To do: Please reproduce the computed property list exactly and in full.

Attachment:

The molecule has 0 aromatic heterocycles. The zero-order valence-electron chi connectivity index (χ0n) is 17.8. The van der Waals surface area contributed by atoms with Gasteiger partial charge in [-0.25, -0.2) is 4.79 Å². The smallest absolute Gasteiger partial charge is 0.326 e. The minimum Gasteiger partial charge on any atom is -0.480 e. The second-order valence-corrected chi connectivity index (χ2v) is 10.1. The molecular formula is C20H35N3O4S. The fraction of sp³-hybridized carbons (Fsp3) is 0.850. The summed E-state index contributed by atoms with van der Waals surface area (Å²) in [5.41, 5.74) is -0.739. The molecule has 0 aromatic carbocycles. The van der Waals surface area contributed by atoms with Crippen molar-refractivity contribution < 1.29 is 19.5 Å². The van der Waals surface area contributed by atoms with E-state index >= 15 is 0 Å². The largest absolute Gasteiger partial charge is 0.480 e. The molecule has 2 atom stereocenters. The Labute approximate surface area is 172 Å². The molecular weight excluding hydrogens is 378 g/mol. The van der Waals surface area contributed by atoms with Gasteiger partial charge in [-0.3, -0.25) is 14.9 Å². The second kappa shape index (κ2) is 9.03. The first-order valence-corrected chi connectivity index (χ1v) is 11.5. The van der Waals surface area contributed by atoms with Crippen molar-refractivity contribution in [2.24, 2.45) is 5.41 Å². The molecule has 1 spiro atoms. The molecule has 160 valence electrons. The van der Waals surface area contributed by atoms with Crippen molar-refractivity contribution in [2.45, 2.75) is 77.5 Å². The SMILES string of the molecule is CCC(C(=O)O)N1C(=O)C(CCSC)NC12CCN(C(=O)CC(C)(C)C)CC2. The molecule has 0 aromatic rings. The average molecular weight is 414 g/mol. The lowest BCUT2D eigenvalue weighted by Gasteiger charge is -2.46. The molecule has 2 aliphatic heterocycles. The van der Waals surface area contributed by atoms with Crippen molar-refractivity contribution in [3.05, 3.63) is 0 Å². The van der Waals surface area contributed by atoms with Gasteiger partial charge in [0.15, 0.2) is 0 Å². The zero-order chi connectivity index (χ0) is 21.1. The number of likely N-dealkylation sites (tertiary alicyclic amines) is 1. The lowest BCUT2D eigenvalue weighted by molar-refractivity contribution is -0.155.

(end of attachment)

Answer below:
The molecule has 0 aromatic heterocycles. The zero-order valence-electron chi connectivity index (χ0n) is 17.8. The van der Waals surface area contributed by atoms with Gasteiger partial charge in [-0.25, -0.2) is 4.79 Å². The smallest absolute Gasteiger partial charge is 0.326 e. The minimum Gasteiger partial charge on any atom is -0.480 e. The second-order valence-corrected chi connectivity index (χ2v) is 10.1. The molecular formula is C20H35N3O4S. The fraction of sp³-hybridized carbons (Fsp3) is 0.850. The summed E-state index contributed by atoms with van der Waals surface area (Å²) in [5.41, 5.74) is -0.739. The molecule has 0 aromatic carbocycles. The van der Waals surface area contributed by atoms with Crippen molar-refractivity contribution < 1.29 is 19.5 Å². The van der Waals surface area contributed by atoms with E-state index >= 15 is 0 Å². The largest absolute Gasteiger partial charge is 0.480 e. The molecule has 2 atom stereocenters. The Labute approximate surface area is 172 Å². The molecular weight excluding hydrogens is 378 g/mol. The van der Waals surface area contributed by atoms with Gasteiger partial charge in [-0.3, -0.25) is 14.9 Å². The second kappa shape index (κ2) is 9.03. The first-order valence-corrected chi connectivity index (χ1v) is 11.5. The van der Waals surface area contributed by atoms with Crippen molar-refractivity contribution in [2.24, 2.45) is 5.41 Å². The molecule has 1 spiro atoms. The molecule has 160 valence electrons. The van der Waals surface area contributed by atoms with Crippen molar-refractivity contribution in [2.45, 2.75) is 77.5 Å². The SMILES string of the molecule is CCC(C(=O)O)N1C(=O)C(CCSC)NC12CCN(C(=O)CC(C)(C)C)CC2. The molecule has 0 aromatic rings. The average molecular weight is 414 g/mol. The lowest BCUT2D eigenvalue weighted by Gasteiger charge is -2.46. The molecule has 2 aliphatic heterocycles. The van der Waals surface area contributed by atoms with Crippen molar-refractivity contribution in [3.05, 3.63) is 0 Å². The van der Waals surface area contributed by atoms with Gasteiger partial charge in [0.15, 0.2) is 0 Å². The zero-order chi connectivity index (χ0) is 21.1. The number of likely N-dealkylation sites (tertiary alicyclic amines) is 1. The lowest BCUT2D eigenvalue weighted by molar-refractivity contribution is -0.155.